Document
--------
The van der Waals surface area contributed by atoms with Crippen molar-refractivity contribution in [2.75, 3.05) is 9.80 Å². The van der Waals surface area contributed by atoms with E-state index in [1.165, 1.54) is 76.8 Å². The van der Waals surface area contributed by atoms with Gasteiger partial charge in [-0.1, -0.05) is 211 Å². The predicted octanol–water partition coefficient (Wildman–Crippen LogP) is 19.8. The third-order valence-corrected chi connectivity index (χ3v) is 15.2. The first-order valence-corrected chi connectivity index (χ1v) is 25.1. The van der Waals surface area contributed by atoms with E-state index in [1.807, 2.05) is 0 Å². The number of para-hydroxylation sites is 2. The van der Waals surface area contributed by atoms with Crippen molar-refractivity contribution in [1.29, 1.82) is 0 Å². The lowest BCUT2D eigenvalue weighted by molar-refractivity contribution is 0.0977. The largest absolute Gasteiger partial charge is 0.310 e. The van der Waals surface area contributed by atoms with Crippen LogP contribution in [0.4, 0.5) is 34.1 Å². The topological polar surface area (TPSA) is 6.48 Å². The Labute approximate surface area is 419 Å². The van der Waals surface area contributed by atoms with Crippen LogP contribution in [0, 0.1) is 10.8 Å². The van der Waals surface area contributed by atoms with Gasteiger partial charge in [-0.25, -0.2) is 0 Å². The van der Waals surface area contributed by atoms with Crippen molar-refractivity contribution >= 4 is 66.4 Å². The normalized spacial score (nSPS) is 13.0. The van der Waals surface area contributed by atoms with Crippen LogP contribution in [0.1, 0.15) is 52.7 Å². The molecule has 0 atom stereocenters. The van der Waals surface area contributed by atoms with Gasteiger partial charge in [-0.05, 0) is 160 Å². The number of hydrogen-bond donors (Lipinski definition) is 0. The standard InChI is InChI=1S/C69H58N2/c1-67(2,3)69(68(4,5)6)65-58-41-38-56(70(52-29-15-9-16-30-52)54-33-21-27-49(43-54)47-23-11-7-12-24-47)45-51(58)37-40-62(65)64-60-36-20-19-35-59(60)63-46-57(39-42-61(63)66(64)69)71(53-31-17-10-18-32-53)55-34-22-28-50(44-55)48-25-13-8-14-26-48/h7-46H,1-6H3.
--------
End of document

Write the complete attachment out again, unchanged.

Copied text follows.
The van der Waals surface area contributed by atoms with Crippen molar-refractivity contribution in [2.75, 3.05) is 9.80 Å². The van der Waals surface area contributed by atoms with E-state index in [1.165, 1.54) is 76.8 Å². The van der Waals surface area contributed by atoms with Gasteiger partial charge in [-0.1, -0.05) is 211 Å². The predicted octanol–water partition coefficient (Wildman–Crippen LogP) is 19.8. The third-order valence-corrected chi connectivity index (χ3v) is 15.2. The first-order valence-corrected chi connectivity index (χ1v) is 25.1. The van der Waals surface area contributed by atoms with E-state index in [1.807, 2.05) is 0 Å². The number of para-hydroxylation sites is 2. The van der Waals surface area contributed by atoms with Crippen molar-refractivity contribution in [1.29, 1.82) is 0 Å². The lowest BCUT2D eigenvalue weighted by molar-refractivity contribution is 0.0977. The largest absolute Gasteiger partial charge is 0.310 e. The van der Waals surface area contributed by atoms with Crippen LogP contribution in [0.4, 0.5) is 34.1 Å². The topological polar surface area (TPSA) is 6.48 Å². The Labute approximate surface area is 419 Å². The van der Waals surface area contributed by atoms with Crippen LogP contribution in [0, 0.1) is 10.8 Å². The van der Waals surface area contributed by atoms with Gasteiger partial charge in [-0.25, -0.2) is 0 Å². The van der Waals surface area contributed by atoms with Crippen molar-refractivity contribution >= 4 is 66.4 Å². The normalized spacial score (nSPS) is 13.0. The van der Waals surface area contributed by atoms with Crippen LogP contribution in [0.1, 0.15) is 52.7 Å². The molecule has 0 atom stereocenters. The van der Waals surface area contributed by atoms with Gasteiger partial charge in [-0.05, 0) is 160 Å². The number of hydrogen-bond donors (Lipinski definition) is 0. The standard InChI is InChI=1S/C69H58N2/c1-67(2,3)69(68(4,5)6)65-58-41-38-56(70(52-29-15-9-16-30-52)54-33-21-27-49(43-54)47-23-11-7-12-24-47)45-51(58)37-40-62(65)64-60-36-20-19-35-59(60)63-46-57(39-42-61(63)66(64)69)71(53-31-17-10-18-32-53)55-34-22-28-50(44-55)48-25-13-8-14-26-48/h7-46H,1-6H3.